The Seagull review - Emilia Clarke shines in her West End debut
The Seagull, starring Emilia Clarke, is playing at the Harold Pinter Theatre through 10 Sept.
There’s a moment at the beginning of Jamie Lloyd’s new production of The Seagull where Indira Varma, as the famed-yet-fading actress Irina, turns to Emilia Clarke, as the budding ingenue Nina, and compliments her beauty and her talent, saying she’ll likely have a great deal of success in films and in Hollywood. At the gala night performance on Thursday, the audience erupted in knowing laughter.
Of course, the celebrated star, known worldwide for her performance as the mother of dragons Daenerys Targaryen in HBO’s Game of Thrones, has already achieved that success, but here she is on the precipice of something new: a West End debut.
That meta-theatricality permeates Anya Reiss’s modern adaptation, which trades whatever people drove in Chekhov’s time for Land Rovers and other anachronistic references. The script is always a play-within-a-play, but here there’s almost a third level added, as the company puts on Konstantin’s play first only to then transition to the title at hand.
Lloyd’s production is ripe for interpretation, as Soutra Gilmour’s stripped-down set consists of a line of schoolroom chairs, a plywood box, and Jackie Shemesh’s fluorescent lighting. There is nothing to distract from the performances which are central to Reiss’s wit and engaging takes on Chekhov’s language. Much of it feels similar to Lloyd’s spoken-word interpretation of Cyrano, which blended modern verse with the classic story.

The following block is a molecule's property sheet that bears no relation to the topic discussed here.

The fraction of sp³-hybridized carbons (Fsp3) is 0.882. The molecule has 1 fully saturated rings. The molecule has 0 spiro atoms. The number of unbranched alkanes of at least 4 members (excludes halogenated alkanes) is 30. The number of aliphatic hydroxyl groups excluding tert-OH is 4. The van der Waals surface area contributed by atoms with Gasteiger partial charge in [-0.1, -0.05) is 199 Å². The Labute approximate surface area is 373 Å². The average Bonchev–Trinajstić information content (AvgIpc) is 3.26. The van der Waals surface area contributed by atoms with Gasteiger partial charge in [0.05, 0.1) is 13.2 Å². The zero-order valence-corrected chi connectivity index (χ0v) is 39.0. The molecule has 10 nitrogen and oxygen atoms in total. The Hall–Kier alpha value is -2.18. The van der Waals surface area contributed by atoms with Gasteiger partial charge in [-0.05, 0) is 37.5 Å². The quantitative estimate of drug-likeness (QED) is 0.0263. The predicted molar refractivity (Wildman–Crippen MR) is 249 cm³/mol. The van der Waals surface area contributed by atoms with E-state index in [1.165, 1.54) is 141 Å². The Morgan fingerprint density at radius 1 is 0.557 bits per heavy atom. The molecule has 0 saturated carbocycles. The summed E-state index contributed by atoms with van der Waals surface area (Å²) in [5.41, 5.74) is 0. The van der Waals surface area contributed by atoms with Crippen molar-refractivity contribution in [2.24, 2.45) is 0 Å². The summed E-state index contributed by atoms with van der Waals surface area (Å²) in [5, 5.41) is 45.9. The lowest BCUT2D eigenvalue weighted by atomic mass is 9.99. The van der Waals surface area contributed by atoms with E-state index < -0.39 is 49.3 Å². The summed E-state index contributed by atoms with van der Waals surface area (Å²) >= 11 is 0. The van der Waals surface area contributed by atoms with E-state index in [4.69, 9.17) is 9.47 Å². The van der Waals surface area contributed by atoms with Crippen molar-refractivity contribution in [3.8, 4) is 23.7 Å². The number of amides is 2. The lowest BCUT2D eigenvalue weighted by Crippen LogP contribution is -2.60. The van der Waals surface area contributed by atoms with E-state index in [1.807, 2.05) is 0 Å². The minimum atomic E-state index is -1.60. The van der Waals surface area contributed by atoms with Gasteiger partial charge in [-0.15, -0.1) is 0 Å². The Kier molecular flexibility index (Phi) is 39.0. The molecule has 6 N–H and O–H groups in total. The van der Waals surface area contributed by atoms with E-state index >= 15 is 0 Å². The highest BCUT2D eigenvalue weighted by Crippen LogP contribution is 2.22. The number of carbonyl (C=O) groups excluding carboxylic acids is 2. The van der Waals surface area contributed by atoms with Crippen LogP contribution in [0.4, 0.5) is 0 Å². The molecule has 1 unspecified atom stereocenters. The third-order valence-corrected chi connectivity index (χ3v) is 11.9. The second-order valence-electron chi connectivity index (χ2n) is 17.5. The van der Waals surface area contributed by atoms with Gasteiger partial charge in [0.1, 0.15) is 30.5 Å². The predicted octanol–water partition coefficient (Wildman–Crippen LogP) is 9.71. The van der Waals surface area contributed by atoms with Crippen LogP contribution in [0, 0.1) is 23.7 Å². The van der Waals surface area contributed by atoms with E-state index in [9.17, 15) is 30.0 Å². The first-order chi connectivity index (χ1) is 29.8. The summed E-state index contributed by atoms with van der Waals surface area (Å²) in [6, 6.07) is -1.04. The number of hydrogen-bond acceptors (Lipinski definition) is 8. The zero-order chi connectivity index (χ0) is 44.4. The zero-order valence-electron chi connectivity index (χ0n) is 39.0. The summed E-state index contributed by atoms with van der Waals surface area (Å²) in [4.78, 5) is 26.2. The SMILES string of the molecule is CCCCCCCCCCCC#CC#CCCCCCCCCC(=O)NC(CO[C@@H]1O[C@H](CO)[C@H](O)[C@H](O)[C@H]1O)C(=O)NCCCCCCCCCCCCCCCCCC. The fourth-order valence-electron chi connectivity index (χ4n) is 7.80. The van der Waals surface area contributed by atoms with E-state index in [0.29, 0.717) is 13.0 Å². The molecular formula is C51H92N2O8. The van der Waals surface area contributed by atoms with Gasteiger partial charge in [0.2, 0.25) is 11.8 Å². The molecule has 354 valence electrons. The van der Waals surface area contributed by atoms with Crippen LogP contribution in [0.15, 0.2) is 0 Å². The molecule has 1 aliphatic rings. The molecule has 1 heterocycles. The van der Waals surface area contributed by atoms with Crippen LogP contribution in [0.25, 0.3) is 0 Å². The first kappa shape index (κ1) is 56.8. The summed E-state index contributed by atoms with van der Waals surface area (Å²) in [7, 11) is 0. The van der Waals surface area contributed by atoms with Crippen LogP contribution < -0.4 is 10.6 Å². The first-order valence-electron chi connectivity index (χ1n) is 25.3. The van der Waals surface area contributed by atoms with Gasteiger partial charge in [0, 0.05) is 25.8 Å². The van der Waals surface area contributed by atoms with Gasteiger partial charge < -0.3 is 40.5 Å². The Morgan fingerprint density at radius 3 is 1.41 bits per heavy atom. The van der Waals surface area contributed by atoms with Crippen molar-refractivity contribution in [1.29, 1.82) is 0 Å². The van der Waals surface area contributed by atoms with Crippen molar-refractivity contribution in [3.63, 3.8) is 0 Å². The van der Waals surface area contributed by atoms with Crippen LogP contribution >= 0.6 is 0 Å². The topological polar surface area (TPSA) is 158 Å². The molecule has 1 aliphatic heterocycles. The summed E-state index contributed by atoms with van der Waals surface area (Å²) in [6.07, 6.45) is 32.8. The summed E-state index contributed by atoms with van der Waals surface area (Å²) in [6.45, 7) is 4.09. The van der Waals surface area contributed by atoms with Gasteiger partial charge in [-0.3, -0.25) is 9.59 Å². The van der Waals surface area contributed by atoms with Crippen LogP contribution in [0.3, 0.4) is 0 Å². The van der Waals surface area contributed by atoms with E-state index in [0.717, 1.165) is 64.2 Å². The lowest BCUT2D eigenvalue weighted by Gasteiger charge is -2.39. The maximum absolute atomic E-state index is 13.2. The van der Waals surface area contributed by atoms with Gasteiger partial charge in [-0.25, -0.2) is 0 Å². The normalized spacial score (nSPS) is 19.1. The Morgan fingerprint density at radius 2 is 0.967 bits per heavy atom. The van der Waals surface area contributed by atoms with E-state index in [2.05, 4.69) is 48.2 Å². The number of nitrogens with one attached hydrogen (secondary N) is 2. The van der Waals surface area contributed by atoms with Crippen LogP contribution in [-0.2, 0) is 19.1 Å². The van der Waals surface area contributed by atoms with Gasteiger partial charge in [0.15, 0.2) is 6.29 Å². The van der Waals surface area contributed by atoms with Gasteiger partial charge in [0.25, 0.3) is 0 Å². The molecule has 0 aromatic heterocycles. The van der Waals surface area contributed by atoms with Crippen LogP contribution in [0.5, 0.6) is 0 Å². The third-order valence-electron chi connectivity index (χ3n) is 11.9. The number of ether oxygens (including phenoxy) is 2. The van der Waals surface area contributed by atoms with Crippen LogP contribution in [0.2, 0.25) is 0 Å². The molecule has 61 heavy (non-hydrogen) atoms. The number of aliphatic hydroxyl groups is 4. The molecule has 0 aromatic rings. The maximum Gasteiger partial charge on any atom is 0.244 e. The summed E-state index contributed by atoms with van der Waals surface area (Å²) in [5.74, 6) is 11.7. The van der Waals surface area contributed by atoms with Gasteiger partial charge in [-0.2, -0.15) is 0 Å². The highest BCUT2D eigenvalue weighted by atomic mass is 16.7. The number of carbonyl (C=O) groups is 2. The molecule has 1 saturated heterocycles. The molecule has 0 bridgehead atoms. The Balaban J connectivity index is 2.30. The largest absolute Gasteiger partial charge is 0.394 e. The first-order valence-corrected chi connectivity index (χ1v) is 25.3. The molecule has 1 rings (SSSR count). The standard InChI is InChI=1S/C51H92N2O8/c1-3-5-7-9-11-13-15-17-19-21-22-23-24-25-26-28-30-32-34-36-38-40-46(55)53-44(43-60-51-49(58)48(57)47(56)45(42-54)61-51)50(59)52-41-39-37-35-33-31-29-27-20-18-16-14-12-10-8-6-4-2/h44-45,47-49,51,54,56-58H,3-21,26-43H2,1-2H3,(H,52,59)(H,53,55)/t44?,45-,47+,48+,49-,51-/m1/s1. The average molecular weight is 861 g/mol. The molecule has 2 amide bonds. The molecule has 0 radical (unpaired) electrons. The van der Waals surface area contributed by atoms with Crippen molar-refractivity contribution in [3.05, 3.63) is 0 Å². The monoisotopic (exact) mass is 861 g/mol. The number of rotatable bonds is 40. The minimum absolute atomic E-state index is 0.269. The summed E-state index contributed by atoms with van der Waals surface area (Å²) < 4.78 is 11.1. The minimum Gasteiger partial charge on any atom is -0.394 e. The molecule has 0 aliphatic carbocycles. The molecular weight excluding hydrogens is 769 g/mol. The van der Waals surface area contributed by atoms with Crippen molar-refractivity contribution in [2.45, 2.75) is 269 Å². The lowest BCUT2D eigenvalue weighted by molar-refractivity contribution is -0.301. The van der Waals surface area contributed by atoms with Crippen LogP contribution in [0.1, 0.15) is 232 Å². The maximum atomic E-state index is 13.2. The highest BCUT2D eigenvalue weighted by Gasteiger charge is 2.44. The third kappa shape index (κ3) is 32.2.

Only here, we see Chekhov’s famed story and theatrical structures as a reflection of our current world, one that is divided and plagued with class divisions and sorrow and anxiety. Though even with the everpresent “mourning,” there’s a surprising amount of laughter. Reiss’s telling hits the human spirit with great exactitude. Much of the observations feel like they were plucked from today’s ruminations.
The actors are all well-cast in their roles and work together like a team, never leaving the stage. Varma is magnificent as Irina, while Tom Rhys Harries is striking as the divisive and brooding Trigorin. Daniel Monks’s Konstantin portrays every depth of sorrow there is, and Robert Glenister delivers a sympathetic and endearing Sorin.
Clarke doesn’t have to do much to stand out as Nina; the part calls for a magnetic actress and Clarke exudes charisma and likeability. That’s not to say that she doesn’t possess some fine theatrical chops. She’s able to convey an intimacy in her performance that fills the space through small gestures and passing looks. It’s hard to keep your eyes off her. Even when Nina descends into the same misery her compatriots possess, Clarke’s quality never wavers. She is the seagull, onstage and off.
Photo credit: Emilia Clarke in The Seagull (Photo by Marc Brenner)
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